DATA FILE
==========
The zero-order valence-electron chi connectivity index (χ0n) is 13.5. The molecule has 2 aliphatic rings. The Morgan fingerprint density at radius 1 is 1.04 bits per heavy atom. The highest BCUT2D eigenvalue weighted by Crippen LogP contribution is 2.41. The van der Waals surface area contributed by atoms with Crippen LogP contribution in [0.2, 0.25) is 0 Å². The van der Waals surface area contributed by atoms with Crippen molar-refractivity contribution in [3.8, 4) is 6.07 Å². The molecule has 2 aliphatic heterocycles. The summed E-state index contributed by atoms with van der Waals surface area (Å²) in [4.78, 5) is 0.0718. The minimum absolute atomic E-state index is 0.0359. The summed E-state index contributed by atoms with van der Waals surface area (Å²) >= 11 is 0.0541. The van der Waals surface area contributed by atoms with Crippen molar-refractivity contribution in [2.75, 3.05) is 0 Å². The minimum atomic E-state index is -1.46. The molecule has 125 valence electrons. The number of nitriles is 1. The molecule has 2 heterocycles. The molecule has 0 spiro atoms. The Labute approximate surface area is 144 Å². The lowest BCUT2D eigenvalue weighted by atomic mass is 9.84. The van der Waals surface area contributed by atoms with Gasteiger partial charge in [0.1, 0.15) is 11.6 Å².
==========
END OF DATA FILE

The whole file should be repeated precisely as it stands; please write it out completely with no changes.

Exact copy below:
The zero-order valence-electron chi connectivity index (χ0n) is 13.5. The molecule has 2 aliphatic rings. The Morgan fingerprint density at radius 1 is 1.04 bits per heavy atom. The highest BCUT2D eigenvalue weighted by Crippen LogP contribution is 2.41. The van der Waals surface area contributed by atoms with Crippen LogP contribution in [0.2, 0.25) is 0 Å². The van der Waals surface area contributed by atoms with Crippen molar-refractivity contribution in [3.8, 4) is 6.07 Å². The molecule has 2 aliphatic heterocycles. The summed E-state index contributed by atoms with van der Waals surface area (Å²) in [4.78, 5) is 0.0718. The minimum absolute atomic E-state index is 0.0359. The summed E-state index contributed by atoms with van der Waals surface area (Å²) >= 11 is 0.0541. The van der Waals surface area contributed by atoms with Crippen molar-refractivity contribution in [2.75, 3.05) is 0 Å². The minimum atomic E-state index is -1.46. The molecule has 125 valence electrons. The number of nitriles is 1. The molecule has 2 heterocycles. The molecule has 0 spiro atoms. The Labute approximate surface area is 144 Å². The lowest BCUT2D eigenvalue weighted by atomic mass is 9.84. The van der Waals surface area contributed by atoms with Gasteiger partial charge in [0.1, 0.15) is 11.6 Å².